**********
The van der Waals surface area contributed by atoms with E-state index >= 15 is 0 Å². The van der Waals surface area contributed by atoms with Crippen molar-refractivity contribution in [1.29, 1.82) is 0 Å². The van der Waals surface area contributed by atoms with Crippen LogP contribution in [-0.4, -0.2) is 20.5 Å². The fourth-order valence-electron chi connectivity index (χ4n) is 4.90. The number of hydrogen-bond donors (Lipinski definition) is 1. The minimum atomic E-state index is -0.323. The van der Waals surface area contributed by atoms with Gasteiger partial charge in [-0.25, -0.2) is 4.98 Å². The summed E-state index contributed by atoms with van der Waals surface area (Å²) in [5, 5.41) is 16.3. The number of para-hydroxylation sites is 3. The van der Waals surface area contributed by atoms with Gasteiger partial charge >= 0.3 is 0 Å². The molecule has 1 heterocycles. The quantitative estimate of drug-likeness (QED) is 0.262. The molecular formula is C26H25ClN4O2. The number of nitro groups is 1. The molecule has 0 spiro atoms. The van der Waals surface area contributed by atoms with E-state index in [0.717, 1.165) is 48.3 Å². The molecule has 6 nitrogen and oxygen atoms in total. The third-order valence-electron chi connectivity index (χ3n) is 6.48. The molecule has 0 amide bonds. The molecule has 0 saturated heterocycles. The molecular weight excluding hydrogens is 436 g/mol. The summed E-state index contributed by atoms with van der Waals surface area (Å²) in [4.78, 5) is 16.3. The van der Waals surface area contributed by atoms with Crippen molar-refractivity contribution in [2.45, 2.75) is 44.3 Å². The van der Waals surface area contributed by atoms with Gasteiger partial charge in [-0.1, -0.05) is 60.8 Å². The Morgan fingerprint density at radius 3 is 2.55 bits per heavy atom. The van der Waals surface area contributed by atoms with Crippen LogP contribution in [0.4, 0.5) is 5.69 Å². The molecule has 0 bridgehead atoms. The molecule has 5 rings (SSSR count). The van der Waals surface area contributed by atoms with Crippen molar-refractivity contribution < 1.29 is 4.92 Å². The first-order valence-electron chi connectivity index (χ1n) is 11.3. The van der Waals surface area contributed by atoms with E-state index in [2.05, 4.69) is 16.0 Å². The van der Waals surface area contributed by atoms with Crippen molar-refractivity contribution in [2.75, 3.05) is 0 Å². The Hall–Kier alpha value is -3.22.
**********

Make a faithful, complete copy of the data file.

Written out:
The van der Waals surface area contributed by atoms with E-state index >= 15 is 0 Å². The van der Waals surface area contributed by atoms with Crippen molar-refractivity contribution in [1.29, 1.82) is 0 Å². The van der Waals surface area contributed by atoms with Crippen LogP contribution in [-0.4, -0.2) is 20.5 Å². The fourth-order valence-electron chi connectivity index (χ4n) is 4.90. The number of hydrogen-bond donors (Lipinski definition) is 1. The minimum atomic E-state index is -0.323. The van der Waals surface area contributed by atoms with Gasteiger partial charge in [-0.25, -0.2) is 4.98 Å². The summed E-state index contributed by atoms with van der Waals surface area (Å²) in [5, 5.41) is 16.3. The number of para-hydroxylation sites is 3. The van der Waals surface area contributed by atoms with Gasteiger partial charge >= 0.3 is 0 Å². The molecule has 1 heterocycles. The quantitative estimate of drug-likeness (QED) is 0.262. The molecular formula is C26H25ClN4O2. The number of nitro groups is 1. The molecule has 0 spiro atoms. The van der Waals surface area contributed by atoms with E-state index in [0.717, 1.165) is 48.3 Å². The molecule has 6 nitrogen and oxygen atoms in total. The third-order valence-electron chi connectivity index (χ3n) is 6.48. The molecule has 0 amide bonds. The molecule has 0 saturated heterocycles. The molecular weight excluding hydrogens is 436 g/mol. The summed E-state index contributed by atoms with van der Waals surface area (Å²) in [4.78, 5) is 16.3. The van der Waals surface area contributed by atoms with Crippen molar-refractivity contribution in [2.45, 2.75) is 44.3 Å². The van der Waals surface area contributed by atoms with Gasteiger partial charge in [-0.1, -0.05) is 60.8 Å². The Morgan fingerprint density at radius 3 is 2.55 bits per heavy atom. The van der Waals surface area contributed by atoms with Crippen LogP contribution in [0.4, 0.5) is 5.69 Å². The molecule has 0 bridgehead atoms. The molecule has 5 rings (SSSR count). The van der Waals surface area contributed by atoms with Crippen molar-refractivity contribution < 1.29 is 4.92 Å². The first-order valence-electron chi connectivity index (χ1n) is 11.3. The van der Waals surface area contributed by atoms with E-state index in [2.05, 4.69) is 16.0 Å². The van der Waals surface area contributed by atoms with Crippen molar-refractivity contribution in [2.75, 3.05) is 0 Å². The Hall–Kier alpha value is -3.22.